What if she doesn't want me to leave? What if the teachers can't understand what she wants? What if she cries?
These are the kind of questions parents may ask themselves on the first day of preschool, but for Priscila’s parents, it is a memory of the day that changed their lives forever.
Separation anxiety caused Priscila to scream for her parents not to leave on the first day of preschool, but the staff assured her mom and dad that she would be okay. When they returned at the end of the day to pick up Priscila, they found her lying in a corner of the room – unresponsive. Staff thought she had cried herself to sleep, but she had actually suffered a stroke.
Therapeutic preschool closes the gap
The traumatic event required brain surgery to heal the extent of Priscila’s stroke, and her parents experienced an extreme sense of guilt. How would they ever trust anyone to care for their child again? Thankfully Providence Saint John’s Child and Family Development Center was there to help.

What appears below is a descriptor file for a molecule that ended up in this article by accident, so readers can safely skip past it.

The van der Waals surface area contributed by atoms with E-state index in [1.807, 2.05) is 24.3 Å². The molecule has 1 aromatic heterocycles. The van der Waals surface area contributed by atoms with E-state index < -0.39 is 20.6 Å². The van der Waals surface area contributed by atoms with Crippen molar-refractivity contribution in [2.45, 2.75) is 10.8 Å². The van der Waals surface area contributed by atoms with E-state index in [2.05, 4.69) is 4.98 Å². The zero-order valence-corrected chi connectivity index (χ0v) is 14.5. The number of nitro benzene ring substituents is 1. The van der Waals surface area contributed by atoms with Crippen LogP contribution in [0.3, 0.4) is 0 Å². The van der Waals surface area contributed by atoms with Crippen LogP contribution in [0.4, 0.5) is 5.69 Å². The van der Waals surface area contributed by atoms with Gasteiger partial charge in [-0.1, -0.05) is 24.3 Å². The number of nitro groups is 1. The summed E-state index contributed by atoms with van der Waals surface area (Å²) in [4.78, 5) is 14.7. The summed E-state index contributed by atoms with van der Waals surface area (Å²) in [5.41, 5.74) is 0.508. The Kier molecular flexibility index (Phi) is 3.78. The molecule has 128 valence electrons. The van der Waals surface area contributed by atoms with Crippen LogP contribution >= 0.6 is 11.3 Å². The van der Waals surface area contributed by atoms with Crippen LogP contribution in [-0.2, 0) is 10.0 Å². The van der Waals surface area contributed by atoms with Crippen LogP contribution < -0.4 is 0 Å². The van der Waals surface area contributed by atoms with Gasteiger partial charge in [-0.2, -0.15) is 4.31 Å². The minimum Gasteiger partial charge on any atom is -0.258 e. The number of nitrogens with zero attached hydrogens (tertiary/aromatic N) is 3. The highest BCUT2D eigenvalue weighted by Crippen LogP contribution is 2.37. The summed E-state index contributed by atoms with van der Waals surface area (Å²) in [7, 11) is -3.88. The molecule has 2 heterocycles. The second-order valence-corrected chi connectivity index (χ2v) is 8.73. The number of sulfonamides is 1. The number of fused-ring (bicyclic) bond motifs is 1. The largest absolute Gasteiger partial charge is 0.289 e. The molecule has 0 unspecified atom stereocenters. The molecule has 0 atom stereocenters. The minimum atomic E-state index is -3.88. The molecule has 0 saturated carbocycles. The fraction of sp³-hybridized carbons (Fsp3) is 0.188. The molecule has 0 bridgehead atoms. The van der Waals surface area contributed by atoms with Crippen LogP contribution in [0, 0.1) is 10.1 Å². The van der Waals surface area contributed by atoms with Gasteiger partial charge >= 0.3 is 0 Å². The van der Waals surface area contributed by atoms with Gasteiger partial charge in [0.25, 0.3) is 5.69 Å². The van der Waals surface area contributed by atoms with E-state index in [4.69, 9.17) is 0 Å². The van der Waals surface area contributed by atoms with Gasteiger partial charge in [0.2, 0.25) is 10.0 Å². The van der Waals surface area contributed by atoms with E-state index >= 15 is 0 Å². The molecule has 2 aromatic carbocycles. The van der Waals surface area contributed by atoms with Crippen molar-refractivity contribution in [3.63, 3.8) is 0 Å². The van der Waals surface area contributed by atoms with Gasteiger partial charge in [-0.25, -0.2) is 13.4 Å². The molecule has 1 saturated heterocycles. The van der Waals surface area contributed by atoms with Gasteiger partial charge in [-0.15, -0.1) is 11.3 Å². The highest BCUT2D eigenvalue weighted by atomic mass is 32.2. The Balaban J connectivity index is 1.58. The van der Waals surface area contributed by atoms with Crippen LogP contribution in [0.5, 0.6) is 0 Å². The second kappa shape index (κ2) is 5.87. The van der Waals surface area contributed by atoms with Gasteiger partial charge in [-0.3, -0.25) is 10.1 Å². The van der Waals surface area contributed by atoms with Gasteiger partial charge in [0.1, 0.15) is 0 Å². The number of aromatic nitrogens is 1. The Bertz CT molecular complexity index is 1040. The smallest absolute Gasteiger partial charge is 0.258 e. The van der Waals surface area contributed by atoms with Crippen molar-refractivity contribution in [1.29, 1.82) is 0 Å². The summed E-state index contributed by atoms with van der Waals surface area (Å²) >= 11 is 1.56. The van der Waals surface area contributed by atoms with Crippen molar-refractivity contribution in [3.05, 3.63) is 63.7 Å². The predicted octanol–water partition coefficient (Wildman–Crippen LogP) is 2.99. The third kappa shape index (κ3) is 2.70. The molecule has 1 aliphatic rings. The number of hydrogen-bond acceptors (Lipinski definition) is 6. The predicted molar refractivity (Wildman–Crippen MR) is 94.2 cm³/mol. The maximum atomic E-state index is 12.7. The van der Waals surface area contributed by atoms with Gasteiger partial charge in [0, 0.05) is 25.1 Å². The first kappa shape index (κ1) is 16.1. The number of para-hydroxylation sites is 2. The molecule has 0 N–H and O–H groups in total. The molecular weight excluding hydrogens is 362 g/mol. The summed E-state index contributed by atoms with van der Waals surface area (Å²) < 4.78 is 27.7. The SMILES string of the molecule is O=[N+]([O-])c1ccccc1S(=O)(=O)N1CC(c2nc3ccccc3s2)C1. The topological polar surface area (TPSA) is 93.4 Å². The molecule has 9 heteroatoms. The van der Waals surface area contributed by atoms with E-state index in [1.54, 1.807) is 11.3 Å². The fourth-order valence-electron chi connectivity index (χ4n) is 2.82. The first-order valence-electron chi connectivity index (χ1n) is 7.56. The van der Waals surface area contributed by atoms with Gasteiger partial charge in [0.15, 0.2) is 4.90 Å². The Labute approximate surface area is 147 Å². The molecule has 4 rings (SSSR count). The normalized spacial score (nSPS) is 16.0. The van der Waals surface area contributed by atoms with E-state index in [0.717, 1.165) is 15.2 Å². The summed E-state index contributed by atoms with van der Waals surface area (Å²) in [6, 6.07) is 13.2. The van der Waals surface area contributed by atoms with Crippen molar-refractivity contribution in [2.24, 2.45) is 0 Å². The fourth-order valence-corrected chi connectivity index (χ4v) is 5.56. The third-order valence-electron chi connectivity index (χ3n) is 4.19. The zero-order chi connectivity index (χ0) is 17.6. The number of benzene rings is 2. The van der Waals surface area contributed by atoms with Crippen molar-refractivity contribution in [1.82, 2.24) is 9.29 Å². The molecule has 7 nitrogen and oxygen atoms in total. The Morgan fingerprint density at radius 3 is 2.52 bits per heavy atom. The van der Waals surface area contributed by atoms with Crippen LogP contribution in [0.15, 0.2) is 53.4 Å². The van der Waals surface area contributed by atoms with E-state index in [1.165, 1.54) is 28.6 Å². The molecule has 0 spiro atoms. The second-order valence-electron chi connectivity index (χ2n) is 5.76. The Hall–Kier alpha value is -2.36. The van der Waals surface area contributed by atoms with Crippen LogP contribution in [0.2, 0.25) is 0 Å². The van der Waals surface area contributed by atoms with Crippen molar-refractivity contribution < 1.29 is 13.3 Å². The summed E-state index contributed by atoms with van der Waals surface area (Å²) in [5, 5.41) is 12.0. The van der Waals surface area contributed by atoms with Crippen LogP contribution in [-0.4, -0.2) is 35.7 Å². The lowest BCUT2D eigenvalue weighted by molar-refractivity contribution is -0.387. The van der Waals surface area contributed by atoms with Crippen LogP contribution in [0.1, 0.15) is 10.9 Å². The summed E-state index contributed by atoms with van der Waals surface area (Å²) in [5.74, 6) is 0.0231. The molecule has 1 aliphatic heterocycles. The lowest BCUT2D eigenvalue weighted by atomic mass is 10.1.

Priscila’s parents enrolled her in the Therapeutic Preschool (Day Treatment Intensive Program) at the center. It is the only program of its kind in the area, and fills a critical gap in care and services for children who require early intervention due to neurological, behavioral and psychological issues.
Children who come to the center have suffered from challenges related to prenatal substance exposure, attention deficit disorder, depression and anxiety, post-traumatic stress disorder, and/or abuse and neglect.
A new beginning
After several months of intensive therapy, both Priscila and her parents were able to trust a new setting and separate from each other without fear. The compassion, understanding and expertise that Providence caregivers offered made all the difference – and services were provided at no cost to the family.
Improving access to care for hundreds of families, and counting
Providence identified in its community health needs assessment that access to intensive services for preschool-aged children with behavioral and learning challenges was a significant area of need. In response, Providence operates the Therapeutic Preschool as part of a $1.5 million annual investment for the Child and Family Development Center.
Since it began in 1992, the program has helped over 500 children reach their full potentials.